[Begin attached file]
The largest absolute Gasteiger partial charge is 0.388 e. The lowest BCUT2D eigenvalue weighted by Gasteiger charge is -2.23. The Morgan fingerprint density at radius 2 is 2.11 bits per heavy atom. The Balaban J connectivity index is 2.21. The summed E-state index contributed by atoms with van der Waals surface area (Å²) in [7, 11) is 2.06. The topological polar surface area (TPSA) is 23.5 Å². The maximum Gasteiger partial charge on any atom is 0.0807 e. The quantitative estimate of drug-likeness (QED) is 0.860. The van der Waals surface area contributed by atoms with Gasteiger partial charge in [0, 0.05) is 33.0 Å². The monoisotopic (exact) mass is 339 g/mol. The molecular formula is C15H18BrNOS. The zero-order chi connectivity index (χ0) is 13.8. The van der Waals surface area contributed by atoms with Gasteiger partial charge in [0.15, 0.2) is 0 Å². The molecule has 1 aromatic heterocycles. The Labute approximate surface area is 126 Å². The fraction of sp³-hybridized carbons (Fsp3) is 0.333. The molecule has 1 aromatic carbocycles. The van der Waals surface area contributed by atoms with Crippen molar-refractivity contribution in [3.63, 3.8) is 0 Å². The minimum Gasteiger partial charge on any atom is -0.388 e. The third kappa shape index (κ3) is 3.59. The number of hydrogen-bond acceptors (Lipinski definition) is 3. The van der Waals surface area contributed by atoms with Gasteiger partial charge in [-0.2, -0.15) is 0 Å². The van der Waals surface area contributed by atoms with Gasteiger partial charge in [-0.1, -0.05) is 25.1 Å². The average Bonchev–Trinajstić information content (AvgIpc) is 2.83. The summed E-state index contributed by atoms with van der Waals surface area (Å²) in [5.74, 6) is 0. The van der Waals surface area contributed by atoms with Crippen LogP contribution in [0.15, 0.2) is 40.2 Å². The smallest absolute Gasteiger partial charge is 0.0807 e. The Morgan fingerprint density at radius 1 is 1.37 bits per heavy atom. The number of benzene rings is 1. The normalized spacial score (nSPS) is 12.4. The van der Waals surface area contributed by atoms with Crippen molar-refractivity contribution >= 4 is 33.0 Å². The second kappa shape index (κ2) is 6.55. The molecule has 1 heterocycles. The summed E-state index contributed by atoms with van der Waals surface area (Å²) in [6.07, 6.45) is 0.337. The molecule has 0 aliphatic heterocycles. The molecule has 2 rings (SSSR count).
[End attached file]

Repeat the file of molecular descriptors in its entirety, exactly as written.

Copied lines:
The largest absolute Gasteiger partial charge is 0.388 e. The lowest BCUT2D eigenvalue weighted by Gasteiger charge is -2.23. The Morgan fingerprint density at radius 2 is 2.11 bits per heavy atom. The Balaban J connectivity index is 2.21. The summed E-state index contributed by atoms with van der Waals surface area (Å²) in [7, 11) is 2.06. The topological polar surface area (TPSA) is 23.5 Å². The maximum Gasteiger partial charge on any atom is 0.0807 e. The quantitative estimate of drug-likeness (QED) is 0.860. The van der Waals surface area contributed by atoms with Gasteiger partial charge in [0, 0.05) is 33.0 Å². The monoisotopic (exact) mass is 339 g/mol. The molecular formula is C15H18BrNOS. The zero-order chi connectivity index (χ0) is 13.8. The van der Waals surface area contributed by atoms with Gasteiger partial charge in [0.15, 0.2) is 0 Å². The molecule has 1 aromatic heterocycles. The Labute approximate surface area is 126 Å². The fraction of sp³-hybridized carbons (Fsp3) is 0.333. The molecule has 1 aromatic carbocycles. The van der Waals surface area contributed by atoms with Crippen molar-refractivity contribution in [3.63, 3.8) is 0 Å². The minimum Gasteiger partial charge on any atom is -0.388 e. The third kappa shape index (κ3) is 3.59. The number of hydrogen-bond acceptors (Lipinski definition) is 3. The van der Waals surface area contributed by atoms with Gasteiger partial charge in [-0.2, -0.15) is 0 Å². The van der Waals surface area contributed by atoms with Gasteiger partial charge in [-0.1, -0.05) is 25.1 Å². The average Bonchev–Trinajstić information content (AvgIpc) is 2.83. The summed E-state index contributed by atoms with van der Waals surface area (Å²) in [5.74, 6) is 0. The van der Waals surface area contributed by atoms with Crippen LogP contribution in [0.15, 0.2) is 40.2 Å². The smallest absolute Gasteiger partial charge is 0.0807 e. The Morgan fingerprint density at radius 1 is 1.37 bits per heavy atom. The number of benzene rings is 1. The normalized spacial score (nSPS) is 12.4. The van der Waals surface area contributed by atoms with Crippen molar-refractivity contribution >= 4 is 33.0 Å². The second kappa shape index (κ2) is 6.55. The molecule has 1 heterocycles. The summed E-state index contributed by atoms with van der Waals surface area (Å²) in [6.07, 6.45) is 0.337. The molecule has 0 aliphatic heterocycles. The molecule has 2 rings (SSSR count).